EconPapers    
Economics at your fingertips  
 

Does democracy make taller men? Cross-country European evidence

Alberto Batinti and Joan Costa-Font ()

Economics & Human Biology, 2022, vol. 45, issue C

Abstract: We study whether a democracy improves a measure of individual wellbeing: human heights. Drawing on individual-level datasets, we test the democracy and height hypothesis using a battery of eight different measures of democracy and we account for several potential confounders, regional and cohort fixed effects. We document that democracy – or its quality during early childhood – shows a strong and positive conditional correlation with male, but not female, adult stature. Our preferred estimates suggest that being born in a democracy increases average male stature from a minimum of 1.33 to a maximum of 2.4 cm. We also show a positive association when democracy increases from childhood to adolescence, and when we adopt measures of existing democratic capital before birth, and at the end of height plasticity in early adulthood. We also document that democracy is associated with a reduction in inequality of heights distribution. Our estimates are driven by period-specific heterogeneity, namely, early democratizations are associated with taller people more than later ones. Results are robust to the inclusion of countries exposed to communism.

Keywords: Democracy; Wellbeing; Human heights; Waves of democratization; Communism; Europe; Survey data (search for similar items in EconPapers)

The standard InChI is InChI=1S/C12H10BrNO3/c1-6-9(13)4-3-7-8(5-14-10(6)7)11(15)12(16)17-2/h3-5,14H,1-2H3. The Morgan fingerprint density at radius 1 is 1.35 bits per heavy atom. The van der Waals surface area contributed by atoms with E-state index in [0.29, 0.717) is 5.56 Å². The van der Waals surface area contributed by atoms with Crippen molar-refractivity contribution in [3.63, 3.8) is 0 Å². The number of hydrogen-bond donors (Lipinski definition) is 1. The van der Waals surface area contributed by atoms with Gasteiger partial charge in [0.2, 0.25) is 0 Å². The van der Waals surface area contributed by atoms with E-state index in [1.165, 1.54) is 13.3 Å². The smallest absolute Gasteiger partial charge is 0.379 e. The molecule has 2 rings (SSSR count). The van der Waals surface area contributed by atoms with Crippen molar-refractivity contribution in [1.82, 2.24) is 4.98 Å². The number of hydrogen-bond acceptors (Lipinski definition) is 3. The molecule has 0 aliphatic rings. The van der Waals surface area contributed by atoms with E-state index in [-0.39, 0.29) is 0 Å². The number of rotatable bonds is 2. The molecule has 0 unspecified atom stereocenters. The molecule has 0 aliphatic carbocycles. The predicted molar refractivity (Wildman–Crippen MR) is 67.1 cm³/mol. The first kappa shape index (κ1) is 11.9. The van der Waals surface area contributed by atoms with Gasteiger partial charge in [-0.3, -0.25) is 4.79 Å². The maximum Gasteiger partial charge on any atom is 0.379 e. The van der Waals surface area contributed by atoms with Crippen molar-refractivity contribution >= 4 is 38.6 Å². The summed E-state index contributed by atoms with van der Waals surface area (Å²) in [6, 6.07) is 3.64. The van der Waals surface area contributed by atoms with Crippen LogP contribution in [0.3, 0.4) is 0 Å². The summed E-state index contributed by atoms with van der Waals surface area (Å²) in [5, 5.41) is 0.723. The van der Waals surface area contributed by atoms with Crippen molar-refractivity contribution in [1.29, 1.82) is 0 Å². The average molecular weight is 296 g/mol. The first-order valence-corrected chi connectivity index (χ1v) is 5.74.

JEL-codes: I18 P2 (search for similar items in EconPapers)
Date: 2022
References: View references in EconPapers View complete reference list from CitEc
Citations: Track citations by RSS feed

Downloads: (external link)
http://www.sciencedirect.com/science/article/pii/S1570677X22000132
Full text for ScienceDirect subscribers only

Related works:
Working Paper: Does Democracy Make Taller Men? Cross-Country European Evidence (2021) Downloads
This item may be available elsewhere in EconPapers: Search for items with the same title.

Export reference: BibTeX RIS (EndNote, ProCite, RefMan) HTML/Text

Persistent link: https://EconPapers.repec.org/RePEc:eee:ehbiol:v:45:y:2022:i:c:s1570677x22000132

DOI: 10.1016/j.ehb.2022.101117

Access Statistics for this article

Economics & Human Biology is currently edited by J. Komlos, Inas R Kelly and Joerg Baten

More articles in Economics & Human Biology from Elsevier
Bibliographic data for series maintained by Catherine Liu ().

 
Page updated 2023-01-25
Handle: RePEc:eee:ehbiol:v:45:y:2022:i:c:s1570677x22000132